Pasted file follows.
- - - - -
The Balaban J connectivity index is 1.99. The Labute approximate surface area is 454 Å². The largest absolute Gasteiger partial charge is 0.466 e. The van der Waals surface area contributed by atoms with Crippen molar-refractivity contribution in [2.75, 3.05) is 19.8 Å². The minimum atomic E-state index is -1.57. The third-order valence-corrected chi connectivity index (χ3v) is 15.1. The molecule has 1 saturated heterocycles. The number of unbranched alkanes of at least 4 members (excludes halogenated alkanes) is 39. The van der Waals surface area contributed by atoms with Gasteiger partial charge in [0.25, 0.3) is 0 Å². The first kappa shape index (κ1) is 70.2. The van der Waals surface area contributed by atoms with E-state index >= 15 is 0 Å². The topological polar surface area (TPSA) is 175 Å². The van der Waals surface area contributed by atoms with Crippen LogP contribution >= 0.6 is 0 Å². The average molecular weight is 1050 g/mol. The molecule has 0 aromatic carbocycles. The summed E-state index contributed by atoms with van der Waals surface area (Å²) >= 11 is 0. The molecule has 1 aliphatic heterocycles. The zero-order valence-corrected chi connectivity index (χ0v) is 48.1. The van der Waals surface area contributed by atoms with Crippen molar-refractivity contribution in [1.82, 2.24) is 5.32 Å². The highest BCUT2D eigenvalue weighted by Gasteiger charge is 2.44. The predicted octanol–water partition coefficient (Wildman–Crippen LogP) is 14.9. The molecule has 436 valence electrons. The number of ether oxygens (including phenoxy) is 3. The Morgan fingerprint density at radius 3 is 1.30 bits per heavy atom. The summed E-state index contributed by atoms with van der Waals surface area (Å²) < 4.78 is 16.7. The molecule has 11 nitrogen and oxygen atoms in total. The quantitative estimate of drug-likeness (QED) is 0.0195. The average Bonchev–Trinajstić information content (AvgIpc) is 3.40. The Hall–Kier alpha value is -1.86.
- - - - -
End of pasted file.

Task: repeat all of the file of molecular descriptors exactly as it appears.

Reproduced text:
The Balaban J connectivity index is 1.99. The Labute approximate surface area is 454 Å². The largest absolute Gasteiger partial charge is 0.466 e. The van der Waals surface area contributed by atoms with Crippen molar-refractivity contribution in [2.75, 3.05) is 19.8 Å². The minimum atomic E-state index is -1.57. The third-order valence-corrected chi connectivity index (χ3v) is 15.1. The molecule has 1 saturated heterocycles. The number of unbranched alkanes of at least 4 members (excludes halogenated alkanes) is 39. The van der Waals surface area contributed by atoms with Gasteiger partial charge in [0.25, 0.3) is 0 Å². The first kappa shape index (κ1) is 70.2. The van der Waals surface area contributed by atoms with E-state index >= 15 is 0 Å². The topological polar surface area (TPSA) is 175 Å². The van der Waals surface area contributed by atoms with Crippen LogP contribution >= 0.6 is 0 Å². The average molecular weight is 1050 g/mol. The molecule has 0 aromatic carbocycles. The summed E-state index contributed by atoms with van der Waals surface area (Å²) >= 11 is 0. The molecule has 1 aliphatic heterocycles. The zero-order valence-corrected chi connectivity index (χ0v) is 48.1. The van der Waals surface area contributed by atoms with Crippen molar-refractivity contribution in [1.82, 2.24) is 5.32 Å². The highest BCUT2D eigenvalue weighted by Gasteiger charge is 2.44. The predicted octanol–water partition coefficient (Wildman–Crippen LogP) is 14.9. The molecule has 436 valence electrons. The number of ether oxygens (including phenoxy) is 3. The Morgan fingerprint density at radius 3 is 1.30 bits per heavy atom. The summed E-state index contributed by atoms with van der Waals surface area (Å²) < 4.78 is 16.7. The molecule has 11 nitrogen and oxygen atoms in total. The quantitative estimate of drug-likeness (QED) is 0.0195. The average Bonchev–Trinajstić information content (AvgIpc) is 3.40. The Hall–Kier alpha value is -1.86.